Rumors are swirling around the Internet that the final version of Windows 8.1 "Blue" Milestone Preview has already been posted online. While it's certain that several members of the press have had MP in hand for some time -- and tweets from the ground indicate that those checking in to the Build conference early may get their hands on the bits early -- Win 8.1 MP doesn't yet appear on any torrent lists or newsgroups that I can find.
If you want to go looking, Tom Warren at the Verge tweeted a few hours ago that the final Build is 9431.0.WINMAIN_BLUEMP.130615-1214.
Remarkably, Microsoft has already officially released Windows Server "Blue" -- Server 2012 R2 -- and you can download it right now from TechNet, if you have an account.
Windows Server "Blue" contains a number of changes that will almost certainly appear in Windows 8.1 "Blue." The Start button appears on the left edge of the desktop's taskbar, as widely expected. Click on the button and you go to the Metro Start screen. Right-click on the Start button and you see the "WinX" advanced user's menu that appears in Windows 8, with one interesting addition at the bottom: a "Shut down" menu entry that has two options, Shut down and restart. Thus, in Server 2012 R2 -- and presumably Win8.1 -- you will be able to restart or shut down the system from the old-fashioned desktop with a right-click and a left-click.
That's a long way from bringing back the Start menu, but it's certainly worthwhile.
All the rest of the obvious changes in Server 2012 R2 fall in line with what I anticipated three months ago, based on a leaked early build of Windows 8.1 Blue: Metro tiles of various new sizes; Metro Snap that's resizable (but still only vertical); more Metro Settings; and Internet Explorer 11. Oh, and the name "Computer" (formerly "My Computer") has morphed to "This PC." Ah, progress.
Before you charge out and install the beta, er, Milestone Preview, make sure you understand the ramifications.
It appears as if the Win8.1 beta will appear in two versions: a plain, old-fashioned ISO file; and a very different online upgrade mechanism. The ISO file should appear soon at a torrent site near you. If you want to install Win 8.1 directly in a VM, put it on a machine that has some OS other than Windows 8, or set up a dual-boot system, the ISO's for you. Installation is just like Windows 8, with a few minor changes.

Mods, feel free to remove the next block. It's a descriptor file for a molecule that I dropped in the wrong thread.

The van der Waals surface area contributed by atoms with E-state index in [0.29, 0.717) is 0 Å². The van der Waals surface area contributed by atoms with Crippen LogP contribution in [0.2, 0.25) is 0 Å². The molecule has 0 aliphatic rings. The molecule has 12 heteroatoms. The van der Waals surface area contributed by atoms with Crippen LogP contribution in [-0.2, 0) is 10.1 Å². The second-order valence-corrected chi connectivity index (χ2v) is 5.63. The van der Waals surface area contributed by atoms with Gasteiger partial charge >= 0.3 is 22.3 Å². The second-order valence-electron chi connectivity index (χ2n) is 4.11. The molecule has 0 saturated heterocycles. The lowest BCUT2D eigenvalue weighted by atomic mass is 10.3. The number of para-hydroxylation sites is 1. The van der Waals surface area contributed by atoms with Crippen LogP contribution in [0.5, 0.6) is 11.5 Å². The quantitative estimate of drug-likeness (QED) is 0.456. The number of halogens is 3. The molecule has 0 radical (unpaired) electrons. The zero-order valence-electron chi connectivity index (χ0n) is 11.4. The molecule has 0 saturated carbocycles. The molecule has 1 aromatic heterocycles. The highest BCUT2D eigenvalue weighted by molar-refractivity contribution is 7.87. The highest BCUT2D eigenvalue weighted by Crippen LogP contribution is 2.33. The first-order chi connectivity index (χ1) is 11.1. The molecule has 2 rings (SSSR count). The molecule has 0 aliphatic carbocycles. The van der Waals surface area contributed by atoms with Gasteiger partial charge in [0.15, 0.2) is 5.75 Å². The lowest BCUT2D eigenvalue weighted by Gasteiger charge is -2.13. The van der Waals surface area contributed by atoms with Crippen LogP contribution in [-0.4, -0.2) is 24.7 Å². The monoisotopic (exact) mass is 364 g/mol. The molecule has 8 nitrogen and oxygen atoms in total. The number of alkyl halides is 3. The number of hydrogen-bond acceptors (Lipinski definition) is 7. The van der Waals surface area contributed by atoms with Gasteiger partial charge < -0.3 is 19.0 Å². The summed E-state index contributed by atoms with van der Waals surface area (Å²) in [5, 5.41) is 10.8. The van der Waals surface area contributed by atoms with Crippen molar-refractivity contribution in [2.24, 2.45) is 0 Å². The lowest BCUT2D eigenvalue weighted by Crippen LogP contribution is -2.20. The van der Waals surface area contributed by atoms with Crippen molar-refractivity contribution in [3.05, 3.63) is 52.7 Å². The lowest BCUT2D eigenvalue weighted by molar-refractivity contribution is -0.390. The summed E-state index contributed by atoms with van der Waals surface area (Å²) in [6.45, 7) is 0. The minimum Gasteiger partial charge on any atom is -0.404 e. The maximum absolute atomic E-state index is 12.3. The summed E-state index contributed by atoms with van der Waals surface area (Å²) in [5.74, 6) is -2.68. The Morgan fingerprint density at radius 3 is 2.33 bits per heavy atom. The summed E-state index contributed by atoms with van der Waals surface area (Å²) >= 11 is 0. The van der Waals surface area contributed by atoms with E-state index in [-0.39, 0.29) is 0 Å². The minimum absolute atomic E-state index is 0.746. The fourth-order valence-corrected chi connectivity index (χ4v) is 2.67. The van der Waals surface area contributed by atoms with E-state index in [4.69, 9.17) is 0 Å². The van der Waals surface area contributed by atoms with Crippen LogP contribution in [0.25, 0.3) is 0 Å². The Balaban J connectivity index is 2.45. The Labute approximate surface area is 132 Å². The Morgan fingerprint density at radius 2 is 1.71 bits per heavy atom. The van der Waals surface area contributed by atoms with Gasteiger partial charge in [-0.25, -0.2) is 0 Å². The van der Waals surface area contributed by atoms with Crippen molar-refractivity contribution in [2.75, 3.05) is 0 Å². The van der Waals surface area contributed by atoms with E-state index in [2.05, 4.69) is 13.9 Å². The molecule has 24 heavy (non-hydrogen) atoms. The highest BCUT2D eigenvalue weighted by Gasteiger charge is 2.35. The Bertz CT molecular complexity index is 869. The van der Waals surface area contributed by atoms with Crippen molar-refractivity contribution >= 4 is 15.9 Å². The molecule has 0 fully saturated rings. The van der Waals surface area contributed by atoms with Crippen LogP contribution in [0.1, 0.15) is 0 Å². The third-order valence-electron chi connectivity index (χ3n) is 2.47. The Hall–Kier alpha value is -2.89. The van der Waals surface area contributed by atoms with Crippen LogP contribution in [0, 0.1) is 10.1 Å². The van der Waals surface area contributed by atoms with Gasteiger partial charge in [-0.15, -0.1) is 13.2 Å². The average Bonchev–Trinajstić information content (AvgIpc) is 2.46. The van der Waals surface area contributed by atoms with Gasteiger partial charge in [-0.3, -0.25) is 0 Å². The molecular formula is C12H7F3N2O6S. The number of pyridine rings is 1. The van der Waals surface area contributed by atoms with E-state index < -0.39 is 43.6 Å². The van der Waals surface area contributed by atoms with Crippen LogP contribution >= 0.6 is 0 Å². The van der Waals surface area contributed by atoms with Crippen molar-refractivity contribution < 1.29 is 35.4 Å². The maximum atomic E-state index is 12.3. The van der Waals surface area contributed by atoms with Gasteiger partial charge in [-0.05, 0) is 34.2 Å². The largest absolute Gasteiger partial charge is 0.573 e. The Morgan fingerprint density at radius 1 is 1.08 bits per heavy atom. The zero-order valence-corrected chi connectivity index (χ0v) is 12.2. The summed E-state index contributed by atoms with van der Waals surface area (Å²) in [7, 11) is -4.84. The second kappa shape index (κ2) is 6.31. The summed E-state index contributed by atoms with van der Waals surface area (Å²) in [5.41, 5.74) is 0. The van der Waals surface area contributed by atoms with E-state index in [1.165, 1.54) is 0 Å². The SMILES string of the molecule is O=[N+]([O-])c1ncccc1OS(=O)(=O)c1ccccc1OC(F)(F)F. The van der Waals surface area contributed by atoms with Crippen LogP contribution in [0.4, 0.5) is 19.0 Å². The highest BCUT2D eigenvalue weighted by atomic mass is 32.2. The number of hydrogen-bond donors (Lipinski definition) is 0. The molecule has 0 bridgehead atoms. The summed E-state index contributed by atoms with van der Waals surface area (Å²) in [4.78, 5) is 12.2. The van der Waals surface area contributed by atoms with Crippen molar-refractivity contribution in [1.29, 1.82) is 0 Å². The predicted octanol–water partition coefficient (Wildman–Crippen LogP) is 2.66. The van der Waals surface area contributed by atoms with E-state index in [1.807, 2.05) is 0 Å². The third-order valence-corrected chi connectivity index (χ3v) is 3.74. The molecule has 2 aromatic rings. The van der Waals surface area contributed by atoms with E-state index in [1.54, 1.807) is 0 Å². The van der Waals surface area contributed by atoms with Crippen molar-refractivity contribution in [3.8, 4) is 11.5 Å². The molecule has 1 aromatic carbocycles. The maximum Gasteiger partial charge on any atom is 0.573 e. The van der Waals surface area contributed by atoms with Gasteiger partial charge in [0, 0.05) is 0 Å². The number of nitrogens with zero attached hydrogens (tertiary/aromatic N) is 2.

The online upgrade, on the other hand, will rely on the Windows 8.1 Preview site: Go to the site with your Windows 8 machine, click on the appropriate link, wade through some caveats, install the downloaded file, and Win8.1 MP will magically appear as an update in the Windows Store. Apparently installing Win8.1 MP this way will require a Microsoft Account -- most commonly a Hotmail or Outlook.com or other Microsoft-registered email address. Go for the Windows Store upgrade, and you won't be able to use just any old local account.
My Digital Life forum member FaiKee has posted an extensive and detailed overview of the installation process, complete with what appear to be pages from a Q&A that will soon appear on the Windows 8.1 Preview page. There's no indication where he got those pages, but they certainly look like they're valid. According to FaiKee, you will be required to use a Microsoft Account if the computer being upgraded is attached to the Internet during the upgrade process. "If a customer is blocked at the Microsoft Account step you can go back one step in OOBE [English translation: the installation process] and disconnect the network connection. [The install sequence] provides an option to proceed with a local account when the PC is disconnected."
Finally, the most important warning of all: You can upgrade from Win8 to Win8.1 Blue MP and not lose anything. But when time comes for the final version of Windows 8.1, you will NOT be able to directly upgrade from the Win 8.1 MP to the final, shipping version of Win 8.1. Microsoft has made it amply clear that you'll have to re-install all of your desktop apps when making the move from Win 8.1 MP to Win 8.1 final.
Of course, Win 8.1 MP is beta software, and it'd be very foolish to stick it on your main production machine. And the usual admonitions apply about using software from sources you don't know. Until we get an SHA1 or MD5 crypto hash for the file, running just any old program that claims to be Windows 8.1 Build 9431 could be hazardous to your health.
This story, "What you need to know about Windows 8.1 Preview, Build 9431," was originally published at InfoWorld.com. Get the first word on what the important tech news really means with the InfoWorld Tech Watch blog. For the latest developments in business technology news, follow InfoWorld.com on Twitter.